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It's not often that an undergraduate gets to carry out his or her own research study from concept all the way to finished product. CIEE Tanzania gives all students this chance. Through an intense research methodology course, students first choose a topic related to community development that they are passionate about. They then learn how to do qualitative, quantitative, and mixed-methods research. In this course they also learn about ethics, giving back to the research community, and how to write a complete research proposal, including a full literature review and all surveys, interview guides, and focus-group discussion guides they need.

This is where most research methodology courses stop. Here, the students go out into a village homestay for a month and actually conduct their research! They are assigned a Tanzanian research assistant and do everything outlined in their research proposal. 

What an experience!

Here are the titles of some of the final papers/video documentaries submitted by our intrepid students:

  • Gender Inequality and Child Well-being in the Village of Ikaning'ombe
  • The Use of Wild Edible Plants in the Village of Ikaning'ombe, Tanzania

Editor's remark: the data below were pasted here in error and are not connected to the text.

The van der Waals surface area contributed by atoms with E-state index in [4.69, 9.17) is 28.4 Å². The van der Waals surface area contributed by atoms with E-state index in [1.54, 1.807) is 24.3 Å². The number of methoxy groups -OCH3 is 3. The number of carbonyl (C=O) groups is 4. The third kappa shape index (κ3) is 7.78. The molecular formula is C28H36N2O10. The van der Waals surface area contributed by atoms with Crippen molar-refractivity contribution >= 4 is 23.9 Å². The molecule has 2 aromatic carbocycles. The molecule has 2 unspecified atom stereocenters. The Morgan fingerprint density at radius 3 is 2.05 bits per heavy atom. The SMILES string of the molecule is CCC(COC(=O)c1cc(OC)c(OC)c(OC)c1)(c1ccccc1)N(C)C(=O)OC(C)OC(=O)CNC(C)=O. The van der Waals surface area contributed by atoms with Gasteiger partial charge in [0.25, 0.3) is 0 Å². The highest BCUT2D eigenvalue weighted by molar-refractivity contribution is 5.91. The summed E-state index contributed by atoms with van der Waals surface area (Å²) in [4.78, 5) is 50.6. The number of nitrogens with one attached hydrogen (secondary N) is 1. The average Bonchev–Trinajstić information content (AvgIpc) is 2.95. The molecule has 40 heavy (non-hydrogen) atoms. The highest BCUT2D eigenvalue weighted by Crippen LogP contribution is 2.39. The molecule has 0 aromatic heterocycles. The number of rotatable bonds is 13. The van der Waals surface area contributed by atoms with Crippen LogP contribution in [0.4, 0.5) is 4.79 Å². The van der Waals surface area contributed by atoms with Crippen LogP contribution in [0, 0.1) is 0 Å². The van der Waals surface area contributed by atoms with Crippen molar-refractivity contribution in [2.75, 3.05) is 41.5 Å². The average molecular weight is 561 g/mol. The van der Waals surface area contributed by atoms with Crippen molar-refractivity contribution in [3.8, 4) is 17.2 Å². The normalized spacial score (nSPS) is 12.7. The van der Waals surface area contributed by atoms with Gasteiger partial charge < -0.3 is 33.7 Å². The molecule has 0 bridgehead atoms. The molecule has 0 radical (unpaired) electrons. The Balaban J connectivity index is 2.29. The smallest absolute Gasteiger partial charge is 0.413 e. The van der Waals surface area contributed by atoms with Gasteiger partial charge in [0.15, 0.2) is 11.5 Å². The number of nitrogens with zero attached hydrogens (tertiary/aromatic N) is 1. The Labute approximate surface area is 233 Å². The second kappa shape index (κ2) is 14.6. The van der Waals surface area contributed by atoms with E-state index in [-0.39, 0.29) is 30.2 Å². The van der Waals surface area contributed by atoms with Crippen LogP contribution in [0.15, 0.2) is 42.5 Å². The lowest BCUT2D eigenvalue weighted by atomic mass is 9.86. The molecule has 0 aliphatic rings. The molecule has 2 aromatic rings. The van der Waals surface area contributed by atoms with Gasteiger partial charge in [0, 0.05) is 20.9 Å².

• Cross-generational Perceptions of Child Marriage in Rural Tanzania
  • Tanzanian Mental Health Policies and Implementation in Igoda Village
  • Folklore Traditions in Ihanu Village
  • Albinism Perceptions in Ihanu Village
  • Aspirations of Orphans versus Non-orphans in the Mufindi District of Tanzania
  • Investigating the Perceptions of Poverty in Ikanga, Tanzania
  • Water Access, Use, and Quality in Relation to Health in the Village of Ikanga
  • Microfinance and Female Empowerment in Rural Tanzania
  • The Daily Life of a Tanzanian Woman: an Ethnography in Luhindo, Tanzania
  • Women's Views of Education: Barriers and Facilitators to Girls' Participation in Secondary School
  • Land Inheritance in Ikanga
  • Barriers and Facilitators to Pediatric HIV Care
  • Perceptions of Criminal Justice in Rural Tanzania

And this is only a tiny selection of the dozens of projects our students have carried out!

As you can see, these studies run across multiple disciplines. Whatever you are studying and are passionate about, you can come up with a research project that will let you dive deep into your discipline.